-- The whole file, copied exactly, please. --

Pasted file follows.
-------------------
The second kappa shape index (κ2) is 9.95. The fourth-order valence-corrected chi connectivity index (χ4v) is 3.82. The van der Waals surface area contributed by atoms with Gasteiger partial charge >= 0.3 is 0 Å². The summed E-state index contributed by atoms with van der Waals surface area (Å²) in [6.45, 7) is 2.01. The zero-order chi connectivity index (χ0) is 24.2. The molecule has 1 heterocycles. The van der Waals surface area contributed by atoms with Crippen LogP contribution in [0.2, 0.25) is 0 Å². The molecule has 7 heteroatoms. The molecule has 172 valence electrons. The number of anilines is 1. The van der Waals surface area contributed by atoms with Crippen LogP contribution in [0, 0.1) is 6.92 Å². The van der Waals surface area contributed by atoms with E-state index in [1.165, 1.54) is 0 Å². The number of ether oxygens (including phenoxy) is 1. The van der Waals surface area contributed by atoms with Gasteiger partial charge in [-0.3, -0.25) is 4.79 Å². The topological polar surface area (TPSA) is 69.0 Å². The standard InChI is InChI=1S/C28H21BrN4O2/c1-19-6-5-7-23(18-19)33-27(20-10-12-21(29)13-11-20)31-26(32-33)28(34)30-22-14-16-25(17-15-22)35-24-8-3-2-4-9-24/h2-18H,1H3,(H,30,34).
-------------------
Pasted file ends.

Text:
The second kappa shape index (κ2) is 9.95. The fourth-order valence-corrected chi connectivity index (χ4v) is 3.82. The van der Waals surface area contributed by atoms with Gasteiger partial charge >= 0.3 is 0 Å². The summed E-state index contributed by atoms with van der Waals surface area (Å²) in [6.45, 7) is 2.01. The zero-order chi connectivity index (χ0) is 24.2. The molecule has 1 heterocycles. The van der Waals surface area contributed by atoms with Crippen LogP contribution in [0.2, 0.25) is 0 Å². The molecule has 7 heteroatoms. The molecule has 172 valence electrons. The number of anilines is 1. The van der Waals surface area contributed by atoms with Crippen LogP contribution in [0, 0.1) is 6.92 Å². The van der Waals surface area contributed by atoms with E-state index in [1.165, 1.54) is 0 Å². The number of ether oxygens (including phenoxy) is 1. The van der Waals surface area contributed by atoms with Gasteiger partial charge in [-0.3, -0.25) is 4.79 Å². The topological polar surface area (TPSA) is 69.0 Å². The standard InChI is InChI=1S/C28H21BrN4O2/c1-19-6-5-7-23(18-19)33-27(20-10-12-21(29)13-11-20)31-26(32-33)28(34)30-22-14-16-25(17-15-22)35-24-8-3-2-4-9-24/h2-18H,1H3,(H,30,34).